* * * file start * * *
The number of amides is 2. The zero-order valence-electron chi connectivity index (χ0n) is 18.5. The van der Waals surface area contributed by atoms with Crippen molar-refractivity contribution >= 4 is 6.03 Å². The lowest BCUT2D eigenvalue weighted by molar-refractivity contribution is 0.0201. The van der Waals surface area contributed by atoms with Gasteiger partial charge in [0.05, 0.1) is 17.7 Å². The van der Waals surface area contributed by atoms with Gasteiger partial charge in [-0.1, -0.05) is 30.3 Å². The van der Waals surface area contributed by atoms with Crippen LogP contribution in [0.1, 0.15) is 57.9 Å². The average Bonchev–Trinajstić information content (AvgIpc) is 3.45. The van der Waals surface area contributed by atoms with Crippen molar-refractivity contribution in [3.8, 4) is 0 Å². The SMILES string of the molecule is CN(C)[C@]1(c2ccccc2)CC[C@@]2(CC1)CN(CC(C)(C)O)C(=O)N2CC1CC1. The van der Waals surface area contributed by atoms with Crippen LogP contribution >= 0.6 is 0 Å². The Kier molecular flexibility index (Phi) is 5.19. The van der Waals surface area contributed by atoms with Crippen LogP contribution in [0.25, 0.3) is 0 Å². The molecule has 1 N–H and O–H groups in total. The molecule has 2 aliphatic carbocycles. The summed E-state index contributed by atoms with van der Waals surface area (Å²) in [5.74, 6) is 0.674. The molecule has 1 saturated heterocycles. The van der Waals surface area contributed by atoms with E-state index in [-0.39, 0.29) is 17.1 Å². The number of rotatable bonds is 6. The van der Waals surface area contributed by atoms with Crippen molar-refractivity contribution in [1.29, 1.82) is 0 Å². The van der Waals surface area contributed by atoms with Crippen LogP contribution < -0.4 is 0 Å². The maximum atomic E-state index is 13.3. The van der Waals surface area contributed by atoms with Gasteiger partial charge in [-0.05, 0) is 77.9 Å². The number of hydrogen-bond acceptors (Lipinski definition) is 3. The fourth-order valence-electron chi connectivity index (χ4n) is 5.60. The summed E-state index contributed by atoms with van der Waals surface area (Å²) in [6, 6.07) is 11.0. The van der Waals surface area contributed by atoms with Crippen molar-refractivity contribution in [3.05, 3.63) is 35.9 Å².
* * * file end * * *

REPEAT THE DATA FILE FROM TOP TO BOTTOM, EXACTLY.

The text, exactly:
The number of amides is 2. The zero-order valence-electron chi connectivity index (χ0n) is 18.5. The van der Waals surface area contributed by atoms with Crippen molar-refractivity contribution >= 4 is 6.03 Å². The lowest BCUT2D eigenvalue weighted by molar-refractivity contribution is 0.0201. The van der Waals surface area contributed by atoms with Gasteiger partial charge in [0.05, 0.1) is 17.7 Å². The van der Waals surface area contributed by atoms with Gasteiger partial charge in [-0.1, -0.05) is 30.3 Å². The van der Waals surface area contributed by atoms with Crippen LogP contribution in [0.1, 0.15) is 57.9 Å². The average Bonchev–Trinajstić information content (AvgIpc) is 3.45. The van der Waals surface area contributed by atoms with Crippen molar-refractivity contribution in [3.8, 4) is 0 Å². The SMILES string of the molecule is CN(C)[C@]1(c2ccccc2)CC[C@@]2(CC1)CN(CC(C)(C)O)C(=O)N2CC1CC1. The van der Waals surface area contributed by atoms with Crippen LogP contribution >= 0.6 is 0 Å². The Kier molecular flexibility index (Phi) is 5.19. The van der Waals surface area contributed by atoms with Crippen LogP contribution in [0.25, 0.3) is 0 Å². The molecule has 1 N–H and O–H groups in total. The molecule has 2 aliphatic carbocycles. The summed E-state index contributed by atoms with van der Waals surface area (Å²) in [5.74, 6) is 0.674. The molecule has 1 saturated heterocycles. The van der Waals surface area contributed by atoms with E-state index in [-0.39, 0.29) is 17.1 Å². The number of rotatable bonds is 6. The van der Waals surface area contributed by atoms with Crippen molar-refractivity contribution in [1.29, 1.82) is 0 Å². The van der Waals surface area contributed by atoms with Crippen LogP contribution < -0.4 is 0 Å². The maximum atomic E-state index is 13.3. The van der Waals surface area contributed by atoms with Gasteiger partial charge in [-0.05, 0) is 77.9 Å². The number of hydrogen-bond acceptors (Lipinski definition) is 3. The fourth-order valence-electron chi connectivity index (χ4n) is 5.60. The summed E-state index contributed by atoms with van der Waals surface area (Å²) in [6, 6.07) is 11.0. The van der Waals surface area contributed by atoms with Crippen molar-refractivity contribution in [3.05, 3.63) is 35.9 Å².